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michaelf
Topic Author
Posts: 14
Joined: Tue Jan 25, 2005 1:21 pm

Private Pilot Oral Exam

Wed Feb 23, 2005 11:06 am

Hi. I'm not sure if this is the correct forum for this question but I couldn't find a more relevent one so here it is.

I heard that the Private Pilot oral exam (USA) is open-book. Is this true, and if so, what "books" are allowed to be "open"?

My exam is on Thursday, BTW.

Thank you!
 
ShyFlyer
Posts: 4698
Joined: Fri Jun 19, 2009 11:38 pm

RE: Private Pilot Oral Exam

Wed Feb 23, 2005 11:13 am

Welcome! You've found the right place.  Big thumbs up

As far as I know, you are only allowed a pencil, plotter, E6B, and probably blank scratch paper. I have heard that some examiners allow you to referance certain books (POH, AIM, etc) during the Oral portion, but I have no definate info on that. Best advise is to study, but I'm sure you've already been told that.  Big grin

Have you used any of the practice tests available? Gliem has one (gotta buy it) and Sporty's has one online for free.
http://www.sportys.com/faatest/

Good Luck!
 
ThePinnacleKid
Posts: 542
Joined: Wed Feb 23, 2005 9:47 am

RE: Private Pilot Oral Exam

Wed Feb 23, 2005 11:28 am

Hey MichaelF...

First off, Good luck Thursday! Congrats at making that step into flyin!

As far as your exam, from my experience, No, it will most certainly Not be open book. Granted that is totally up the the D.E. that is going to admin the exam. The only checkride that was even Remotely somewhat open book was my initial instructor rating.

The view of the DE's I know is that the oral exam doesn't have to be perfect by any means.. But it must demonstrate a thorough overall knowledge of the materials expected of you at this point to operate an aircraft as PIC both Safely and Legally. You cast doubt about safety or legalities and you're gonna have a rough time with the ride (that goes for all the checkrides). A good oral is a surefire way to have an easier flight too, so invest in prepping for the oral! For my PPL Checkride, the DE actually used the ASA PPL Oral Exam book and flipped page by page through the whole thing asking questions. So, study a good oral prep guide, and have your instructor do a Practice Oral with you, At least once, if he doesnt already have that planned for you. It was one of the best preps I did for mine! It replicates the pure quiz anxiety that the actual oral could... Either way, study your stuff... know the charts, know the legal stuff (what you can, can't do), know physics of flyin, and also know the ins and outs of aircraft that you'll be flying!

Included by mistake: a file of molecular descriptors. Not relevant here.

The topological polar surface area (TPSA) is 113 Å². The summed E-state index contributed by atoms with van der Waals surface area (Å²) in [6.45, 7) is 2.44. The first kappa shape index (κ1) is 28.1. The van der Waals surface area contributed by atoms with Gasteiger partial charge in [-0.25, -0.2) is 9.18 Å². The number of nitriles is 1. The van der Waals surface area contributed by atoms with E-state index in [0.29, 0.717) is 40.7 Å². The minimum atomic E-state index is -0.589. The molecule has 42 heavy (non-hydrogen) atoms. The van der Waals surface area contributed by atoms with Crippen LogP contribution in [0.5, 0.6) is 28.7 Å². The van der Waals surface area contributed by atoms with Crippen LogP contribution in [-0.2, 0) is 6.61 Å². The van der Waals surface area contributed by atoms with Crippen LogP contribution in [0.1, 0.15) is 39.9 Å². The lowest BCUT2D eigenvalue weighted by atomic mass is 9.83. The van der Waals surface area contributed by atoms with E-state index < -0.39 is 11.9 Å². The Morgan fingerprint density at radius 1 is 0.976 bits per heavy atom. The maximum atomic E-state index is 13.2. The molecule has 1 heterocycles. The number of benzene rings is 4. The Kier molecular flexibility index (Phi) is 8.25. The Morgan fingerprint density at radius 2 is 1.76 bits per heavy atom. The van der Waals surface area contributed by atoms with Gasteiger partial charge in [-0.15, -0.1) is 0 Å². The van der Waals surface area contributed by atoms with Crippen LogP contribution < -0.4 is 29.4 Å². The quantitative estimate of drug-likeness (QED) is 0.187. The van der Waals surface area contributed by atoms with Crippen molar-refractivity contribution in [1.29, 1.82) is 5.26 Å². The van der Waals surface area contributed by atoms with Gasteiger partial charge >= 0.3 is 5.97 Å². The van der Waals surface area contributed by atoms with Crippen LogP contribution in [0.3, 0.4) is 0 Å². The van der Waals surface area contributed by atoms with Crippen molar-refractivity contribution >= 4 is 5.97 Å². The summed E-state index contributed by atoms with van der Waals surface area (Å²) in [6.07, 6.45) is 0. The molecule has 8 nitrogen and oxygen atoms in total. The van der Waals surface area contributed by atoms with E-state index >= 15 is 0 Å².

Most importantly, Relax and, as best you can, Enjoy it!

-Chris
 
pilotpip
Posts: 2844
Joined: Fri Sep 19, 2003 3:26 pm

RE: Private Pilot Oral Exam

Wed Feb 23, 2005 12:13 pm

Pretty much anything from the FAA is fair game in my past experience. Also, the POH for your aircraft is good to have. Don't forget your PTS  Big grin

My tip to you, study hard. Also realize that you can't possibly know everything that can be asked. This is where those books come in. ASA FAR/AIM books have a study guide at the front for each rating. This is a great resource. If you don't know, be honest and say you don't it does help to have an idea where to look for it though and if you do this it will usually come out in your favor.

If you mess up on the practical, and know it, ask for a do-over. They will usually grant one or two because it shows that your recognize that you are making an error and they would rather certify a safe pilot than a pilot than just a pilot. Above all, as stated, relax. Make sure you're well prepared now and get a good night sleep the night before. Make sure you eat a few hours before you go. If this means getting up early, do so. Butterflies and a full stomach aren't a good combo. Good Luck!! Let us know that you are the newest pilot on the board  Big thumbs up
 
ordflyer
Posts: 498
Joined: Tue Aug 03, 2004 2:08 pm

RE: Private Pilot Oral Exam

Wed Feb 23, 2005 12:57 pm

Agree with the others above, it really depends a lot on the DE. Try to get in contact with someone who has taken a checkride with that examiner recently(or have your flight instructor do this) and ask them how the oral was administered. In my experience it was definitely not completely open book, however I could reference the POH or FARs if it would help answer a question, and he said he'd give me two "freebies" that I could look up an answer if I didn't know. Luckily I didn't need to use them  Big grin
The ASA Oral Prep guide is definitely the big book to study...my examiner asked many questions verbatim from the book. I would advise to read through it thoroughly until you're sure you understand everything and you should do fine  Big thumbs up